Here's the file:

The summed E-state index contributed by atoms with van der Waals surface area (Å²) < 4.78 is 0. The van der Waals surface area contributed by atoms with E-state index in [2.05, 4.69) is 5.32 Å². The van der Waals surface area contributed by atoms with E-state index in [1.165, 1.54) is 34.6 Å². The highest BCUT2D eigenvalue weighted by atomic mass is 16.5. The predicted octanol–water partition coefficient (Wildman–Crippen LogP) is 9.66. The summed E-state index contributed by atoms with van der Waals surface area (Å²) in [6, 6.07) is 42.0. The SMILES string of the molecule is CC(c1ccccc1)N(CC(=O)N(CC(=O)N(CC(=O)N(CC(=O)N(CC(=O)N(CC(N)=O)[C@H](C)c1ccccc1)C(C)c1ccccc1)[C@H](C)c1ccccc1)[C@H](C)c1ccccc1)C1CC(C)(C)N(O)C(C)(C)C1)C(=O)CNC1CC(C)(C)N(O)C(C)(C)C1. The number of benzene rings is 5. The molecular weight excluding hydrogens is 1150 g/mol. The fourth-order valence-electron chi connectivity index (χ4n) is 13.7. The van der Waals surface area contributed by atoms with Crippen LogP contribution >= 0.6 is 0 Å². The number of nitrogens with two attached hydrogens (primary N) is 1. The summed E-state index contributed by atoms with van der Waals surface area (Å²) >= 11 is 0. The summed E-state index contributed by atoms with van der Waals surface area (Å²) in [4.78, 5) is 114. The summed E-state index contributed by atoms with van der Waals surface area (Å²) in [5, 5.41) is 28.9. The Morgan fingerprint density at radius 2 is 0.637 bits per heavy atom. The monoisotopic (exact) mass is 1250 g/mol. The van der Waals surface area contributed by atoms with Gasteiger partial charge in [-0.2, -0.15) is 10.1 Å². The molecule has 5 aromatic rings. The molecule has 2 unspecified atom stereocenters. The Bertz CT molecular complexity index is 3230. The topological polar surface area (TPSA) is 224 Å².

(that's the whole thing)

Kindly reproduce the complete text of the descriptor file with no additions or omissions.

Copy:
The summed E-state index contributed by atoms with van der Waals surface area (Å²) < 4.78 is 0. The van der Waals surface area contributed by atoms with E-state index in [2.05, 4.69) is 5.32 Å². The van der Waals surface area contributed by atoms with E-state index in [1.165, 1.54) is 34.6 Å². The highest BCUT2D eigenvalue weighted by atomic mass is 16.5. The predicted octanol–water partition coefficient (Wildman–Crippen LogP) is 9.66. The summed E-state index contributed by atoms with van der Waals surface area (Å²) in [6, 6.07) is 42.0. The SMILES string of the molecule is CC(c1ccccc1)N(CC(=O)N(CC(=O)N(CC(=O)N(CC(=O)N(CC(=O)N(CC(N)=O)[C@H](C)c1ccccc1)C(C)c1ccccc1)[C@H](C)c1ccccc1)[C@H](C)c1ccccc1)C1CC(C)(C)N(O)C(C)(C)C1)C(=O)CNC1CC(C)(C)N(O)C(C)(C)C1. The number of benzene rings is 5. The molecular weight excluding hydrogens is 1150 g/mol. The fourth-order valence-electron chi connectivity index (χ4n) is 13.7. The van der Waals surface area contributed by atoms with Crippen LogP contribution >= 0.6 is 0 Å². The number of nitrogens with two attached hydrogens (primary N) is 1. The summed E-state index contributed by atoms with van der Waals surface area (Å²) >= 11 is 0. The summed E-state index contributed by atoms with van der Waals surface area (Å²) in [4.78, 5) is 114. The summed E-state index contributed by atoms with van der Waals surface area (Å²) in [5, 5.41) is 28.9. The Morgan fingerprint density at radius 2 is 0.637 bits per heavy atom. The monoisotopic (exact) mass is 1250 g/mol. The van der Waals surface area contributed by atoms with Gasteiger partial charge in [-0.2, -0.15) is 10.1 Å². The molecule has 5 aromatic rings. The molecule has 2 unspecified atom stereocenters. The Bertz CT molecular complexity index is 3230. The topological polar surface area (TPSA) is 224 Å².